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Tennessee Releases More Details About Medicaid Expansion Plan

By Rebecca Adams, CQ HealthBeat Associate Editor

January 8, 2014 -- On the eve of a visit from President Barack Obama, Tennessee GOP Gov. Bill Haslam released more details of his plan to expand the state's Medicaid program. The governor said he would devote a special legislative session in February to debate the proposal.

About 200,000 Tennesseans would gain coverage through the expansion, according to an 11-page waiver request that Haslam released last week.

Under the plan, Medicaid recipients who are 21 to 64 years old would have a choice of two options. One, known as the Healthy Incentives plan, is essentially regular Medicaid benefits with new cost-sharing requirements and a health reimbursement-type account that rewards people for healthy behavior. The option would be available to people who are considered medically frail.

The state would provide some money for the health reimbursement-type account and enrollees could earn more by participating in activities such as health risk assessments.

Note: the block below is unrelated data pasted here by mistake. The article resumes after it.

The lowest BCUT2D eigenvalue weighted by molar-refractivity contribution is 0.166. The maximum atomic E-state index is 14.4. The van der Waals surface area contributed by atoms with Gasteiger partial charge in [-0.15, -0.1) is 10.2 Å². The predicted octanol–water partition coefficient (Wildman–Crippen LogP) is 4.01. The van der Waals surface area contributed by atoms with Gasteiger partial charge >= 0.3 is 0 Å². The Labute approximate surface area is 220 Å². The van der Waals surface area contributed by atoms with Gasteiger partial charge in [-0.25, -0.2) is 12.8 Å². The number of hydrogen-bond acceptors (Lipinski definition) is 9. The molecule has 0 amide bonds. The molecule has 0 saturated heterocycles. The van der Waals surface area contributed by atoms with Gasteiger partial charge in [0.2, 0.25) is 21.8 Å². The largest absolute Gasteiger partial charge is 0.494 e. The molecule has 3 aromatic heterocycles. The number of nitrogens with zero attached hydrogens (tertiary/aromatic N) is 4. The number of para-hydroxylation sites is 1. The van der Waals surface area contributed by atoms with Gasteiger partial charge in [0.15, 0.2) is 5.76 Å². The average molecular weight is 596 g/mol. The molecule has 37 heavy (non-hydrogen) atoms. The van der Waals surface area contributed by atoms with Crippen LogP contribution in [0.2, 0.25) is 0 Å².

People with income below the poverty level could use the accounts to pay for copayments and would not have premiums. People with income above the poverty level would have to pay premiums of roughly $20 per month and copays that vary by the type of service.

The second option, known as the Volunteer Plan, would be a premium assistance plan. The state would subsidize insurance for the working poor, which in the first year would be limited to employer-provided insurance. Employers must cover at least half of the premium cost.

People who are 19 and 20 years old would get coverage through the regular Medicaid program because they are still considered children.

The proposal includes a commitment from the state's hospitals to pitch in with a higher provider tax if needed to ensure that the state does not have to contribute any money to the effort.

The governor said the special session would begin on Feb. 2.

"There are few challenges facing us today as great as those presented by our broken health care system," Haslam said. "The Insure Tennessee plan is a conservative approach that introduces market principles to Medicaid, provides health care coverage to more Tennesseans at no additional cost to taxpayers, and leverages a payment reform initiative that is working to control health care costs and improve the quality of care. I believe this plan is a critical first step to fundamentally changing health care in Tennessee."

The administration applauded the announcement.

"The department has had productive discussions with Governor Haslam, and we look forward to the state submitting its plan to give low-income Tennesseans new options for health coverage," said U.S. Department of Health and Humans Services spokesman Ben Wakana.

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